Blogging & Metacogging

I will be teaching at another school this coming fall. After 14 years at my current school, it seemed a reasonable time to make the switch – forge a new teaching adventure – mix it up so my teaching remains fresh. Prior to the 14 years at my current school, I switched schools on average every five years (6 – 4 – 5 at the previous three schools, respectively). I thrive on challenges, on introducing people to possibilities, and on not following a rote pattern. The best way to nurture myself was trying my hand at different schools over the years.

Besides making a geographic change in schools, I am changing my focus from teaching middle schoolers to teaching lower schoolers. Lower schoolers are a range of ages not unfamiliar to me, having taught lower schoolers at three of the four schools, including my current one. Still, I am a tad anxious. Not because of the students. More because I am a rookie once again. I am busy refreshing my understanding of lower school developmental levels. And I am focusing on curriculum. Not getting bogged down in the details, but in the overview of what I would like to accomplish, and meshing that with the vision of the administrators and teachers.

One of my primary hopes is to get the kids blogging, beginning with the third graders. I firmly believe that blogs can be places where kids (or adults, for that matter):

  • develop their digital footprint
  • practice keyboarding
  • learn to compose and enter their thoughts directly into a digital document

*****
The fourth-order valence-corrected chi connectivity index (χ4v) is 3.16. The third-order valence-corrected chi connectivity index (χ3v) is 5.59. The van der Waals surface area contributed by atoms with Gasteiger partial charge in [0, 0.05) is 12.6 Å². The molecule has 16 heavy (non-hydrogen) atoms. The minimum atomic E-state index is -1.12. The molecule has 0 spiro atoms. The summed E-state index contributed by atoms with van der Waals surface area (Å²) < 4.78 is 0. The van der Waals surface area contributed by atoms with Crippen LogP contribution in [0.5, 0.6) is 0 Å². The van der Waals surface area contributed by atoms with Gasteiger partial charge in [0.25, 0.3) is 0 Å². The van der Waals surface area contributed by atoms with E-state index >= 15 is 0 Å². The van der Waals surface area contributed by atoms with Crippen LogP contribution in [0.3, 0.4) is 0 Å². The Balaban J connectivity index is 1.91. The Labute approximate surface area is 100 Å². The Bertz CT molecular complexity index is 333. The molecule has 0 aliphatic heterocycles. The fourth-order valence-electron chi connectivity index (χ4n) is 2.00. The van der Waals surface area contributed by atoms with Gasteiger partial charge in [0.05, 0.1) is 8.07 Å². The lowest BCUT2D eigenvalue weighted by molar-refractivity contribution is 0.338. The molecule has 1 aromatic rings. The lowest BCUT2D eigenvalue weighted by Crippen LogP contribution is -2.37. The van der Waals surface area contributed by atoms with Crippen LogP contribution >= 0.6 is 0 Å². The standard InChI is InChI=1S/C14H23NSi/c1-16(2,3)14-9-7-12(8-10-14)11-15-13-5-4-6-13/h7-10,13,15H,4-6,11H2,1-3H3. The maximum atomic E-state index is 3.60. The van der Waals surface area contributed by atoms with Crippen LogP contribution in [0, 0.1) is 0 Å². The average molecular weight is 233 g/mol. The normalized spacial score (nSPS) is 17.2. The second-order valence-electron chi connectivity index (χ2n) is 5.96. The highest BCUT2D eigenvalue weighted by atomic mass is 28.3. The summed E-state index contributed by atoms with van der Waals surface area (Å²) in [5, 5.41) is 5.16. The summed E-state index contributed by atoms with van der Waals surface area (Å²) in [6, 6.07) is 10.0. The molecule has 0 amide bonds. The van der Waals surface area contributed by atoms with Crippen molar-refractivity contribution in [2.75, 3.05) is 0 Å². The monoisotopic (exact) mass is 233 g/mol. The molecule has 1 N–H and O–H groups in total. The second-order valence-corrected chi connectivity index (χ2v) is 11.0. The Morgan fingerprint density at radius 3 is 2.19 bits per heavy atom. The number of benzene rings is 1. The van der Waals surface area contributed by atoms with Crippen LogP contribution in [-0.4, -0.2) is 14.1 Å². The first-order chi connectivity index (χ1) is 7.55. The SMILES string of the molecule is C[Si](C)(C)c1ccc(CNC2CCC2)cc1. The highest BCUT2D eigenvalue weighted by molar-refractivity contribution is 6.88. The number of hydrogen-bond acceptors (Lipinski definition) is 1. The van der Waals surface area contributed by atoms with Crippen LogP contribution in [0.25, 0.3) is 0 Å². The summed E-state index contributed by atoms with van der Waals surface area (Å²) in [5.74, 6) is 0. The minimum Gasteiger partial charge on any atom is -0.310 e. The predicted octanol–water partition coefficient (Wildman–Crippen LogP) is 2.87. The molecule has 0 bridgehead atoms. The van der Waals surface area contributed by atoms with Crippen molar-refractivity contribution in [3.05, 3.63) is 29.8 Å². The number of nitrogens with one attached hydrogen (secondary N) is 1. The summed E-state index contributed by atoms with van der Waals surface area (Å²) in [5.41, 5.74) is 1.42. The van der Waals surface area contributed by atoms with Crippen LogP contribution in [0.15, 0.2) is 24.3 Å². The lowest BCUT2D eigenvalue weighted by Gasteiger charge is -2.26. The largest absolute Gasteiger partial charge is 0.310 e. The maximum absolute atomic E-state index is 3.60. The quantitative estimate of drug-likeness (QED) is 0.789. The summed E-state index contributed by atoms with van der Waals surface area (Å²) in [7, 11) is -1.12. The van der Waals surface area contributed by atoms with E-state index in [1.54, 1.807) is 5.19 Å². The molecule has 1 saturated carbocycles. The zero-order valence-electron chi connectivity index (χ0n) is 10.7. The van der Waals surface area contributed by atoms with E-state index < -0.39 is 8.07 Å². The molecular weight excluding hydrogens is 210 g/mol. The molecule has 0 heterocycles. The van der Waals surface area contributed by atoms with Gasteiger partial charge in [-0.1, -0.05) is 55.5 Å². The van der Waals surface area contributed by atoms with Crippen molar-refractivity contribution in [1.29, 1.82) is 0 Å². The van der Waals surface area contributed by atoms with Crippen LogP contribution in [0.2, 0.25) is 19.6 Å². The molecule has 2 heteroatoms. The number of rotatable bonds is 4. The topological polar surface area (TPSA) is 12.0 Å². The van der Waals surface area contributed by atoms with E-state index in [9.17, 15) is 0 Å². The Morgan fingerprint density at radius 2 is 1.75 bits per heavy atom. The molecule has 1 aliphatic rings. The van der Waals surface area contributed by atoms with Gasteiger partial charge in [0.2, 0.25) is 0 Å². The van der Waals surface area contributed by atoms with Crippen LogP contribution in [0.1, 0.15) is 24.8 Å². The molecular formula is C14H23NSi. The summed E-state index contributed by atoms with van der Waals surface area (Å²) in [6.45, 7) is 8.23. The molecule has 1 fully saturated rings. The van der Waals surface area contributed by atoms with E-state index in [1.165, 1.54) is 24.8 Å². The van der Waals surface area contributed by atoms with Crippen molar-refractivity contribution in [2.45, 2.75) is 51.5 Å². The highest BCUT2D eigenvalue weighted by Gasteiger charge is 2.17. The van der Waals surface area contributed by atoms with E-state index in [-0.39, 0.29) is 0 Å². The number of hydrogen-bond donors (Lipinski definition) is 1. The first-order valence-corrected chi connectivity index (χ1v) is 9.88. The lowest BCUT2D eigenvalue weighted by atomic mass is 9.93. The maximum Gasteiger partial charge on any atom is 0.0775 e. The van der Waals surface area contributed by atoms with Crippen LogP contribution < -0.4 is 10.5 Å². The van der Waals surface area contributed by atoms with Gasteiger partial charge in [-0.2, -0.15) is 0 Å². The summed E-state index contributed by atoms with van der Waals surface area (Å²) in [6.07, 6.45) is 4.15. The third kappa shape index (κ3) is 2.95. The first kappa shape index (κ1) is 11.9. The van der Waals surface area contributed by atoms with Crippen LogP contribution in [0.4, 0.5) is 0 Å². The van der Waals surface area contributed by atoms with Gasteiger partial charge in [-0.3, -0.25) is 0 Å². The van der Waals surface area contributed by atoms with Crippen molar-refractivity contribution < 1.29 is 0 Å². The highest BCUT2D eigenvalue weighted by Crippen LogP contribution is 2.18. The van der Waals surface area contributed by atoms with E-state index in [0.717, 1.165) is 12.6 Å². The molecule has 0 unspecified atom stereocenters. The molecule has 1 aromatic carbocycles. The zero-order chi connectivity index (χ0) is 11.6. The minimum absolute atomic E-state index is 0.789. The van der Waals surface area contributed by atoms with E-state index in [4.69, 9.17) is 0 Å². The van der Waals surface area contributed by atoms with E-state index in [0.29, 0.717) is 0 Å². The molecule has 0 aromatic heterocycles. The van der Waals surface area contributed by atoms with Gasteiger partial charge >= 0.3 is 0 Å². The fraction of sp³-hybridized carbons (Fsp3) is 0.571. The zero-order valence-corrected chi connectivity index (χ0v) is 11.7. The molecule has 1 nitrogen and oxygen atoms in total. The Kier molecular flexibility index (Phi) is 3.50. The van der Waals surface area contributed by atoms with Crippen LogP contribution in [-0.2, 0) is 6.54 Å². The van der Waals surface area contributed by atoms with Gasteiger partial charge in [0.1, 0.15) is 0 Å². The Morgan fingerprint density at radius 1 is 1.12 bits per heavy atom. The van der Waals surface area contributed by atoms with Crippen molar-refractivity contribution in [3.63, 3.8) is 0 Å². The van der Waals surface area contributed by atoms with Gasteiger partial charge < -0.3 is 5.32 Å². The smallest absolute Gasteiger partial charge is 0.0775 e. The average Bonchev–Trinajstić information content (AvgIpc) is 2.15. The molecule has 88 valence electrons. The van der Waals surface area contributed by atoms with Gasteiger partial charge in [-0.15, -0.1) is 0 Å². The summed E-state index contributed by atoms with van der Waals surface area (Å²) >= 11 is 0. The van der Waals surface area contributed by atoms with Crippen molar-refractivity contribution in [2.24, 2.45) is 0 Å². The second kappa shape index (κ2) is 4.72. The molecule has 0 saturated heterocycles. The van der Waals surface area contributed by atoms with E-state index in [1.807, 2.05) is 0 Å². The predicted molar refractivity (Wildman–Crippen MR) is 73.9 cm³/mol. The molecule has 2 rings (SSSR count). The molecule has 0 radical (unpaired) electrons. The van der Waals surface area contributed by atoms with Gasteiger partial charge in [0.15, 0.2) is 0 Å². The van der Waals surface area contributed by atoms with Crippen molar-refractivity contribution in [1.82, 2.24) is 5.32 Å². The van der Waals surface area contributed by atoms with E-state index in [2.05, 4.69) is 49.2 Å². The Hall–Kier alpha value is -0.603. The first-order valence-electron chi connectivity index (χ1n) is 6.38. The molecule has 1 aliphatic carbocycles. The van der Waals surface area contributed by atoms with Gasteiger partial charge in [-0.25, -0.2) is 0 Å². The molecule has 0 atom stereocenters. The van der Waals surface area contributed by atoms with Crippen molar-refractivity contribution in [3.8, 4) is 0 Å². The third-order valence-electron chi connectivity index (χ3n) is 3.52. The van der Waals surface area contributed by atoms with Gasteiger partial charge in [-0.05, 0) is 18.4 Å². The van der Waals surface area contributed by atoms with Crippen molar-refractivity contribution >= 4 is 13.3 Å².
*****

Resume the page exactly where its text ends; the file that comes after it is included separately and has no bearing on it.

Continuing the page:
• start to craft a digital portfolio
  • reflect (on their learning, their playing, their tinkering, their thinking…)
  • share their creations and thoughts with others
  • begin to have conversations with others in the form of comments
  • participate in global discussions
I am eager for students in grades 4 and 5 to participate in something like David Mitchell’s QuadBlogging approach. I would like to facilitate the kids developing their voices while learning to think about their own thinking. Blogging & Metacogging. It’s not unlike what I’ve been doing here for the past four years. :-)
UPDATE: Some resources about blogging:
About these ads

Leave a Reply

Fill in your details below or click an icon to log in:

WordPress.com Logo

You are commenting using your WordPress.com account. Log Out / Change )

Twitter picture

You are commenting using your Twitter account. Log Out / Change )

Facebook photo

You are commenting using your Facebook account. Log Out / Change )

Google+ photo

You are commenting using your Google+ account. Log Out / Change )

Connecting to %s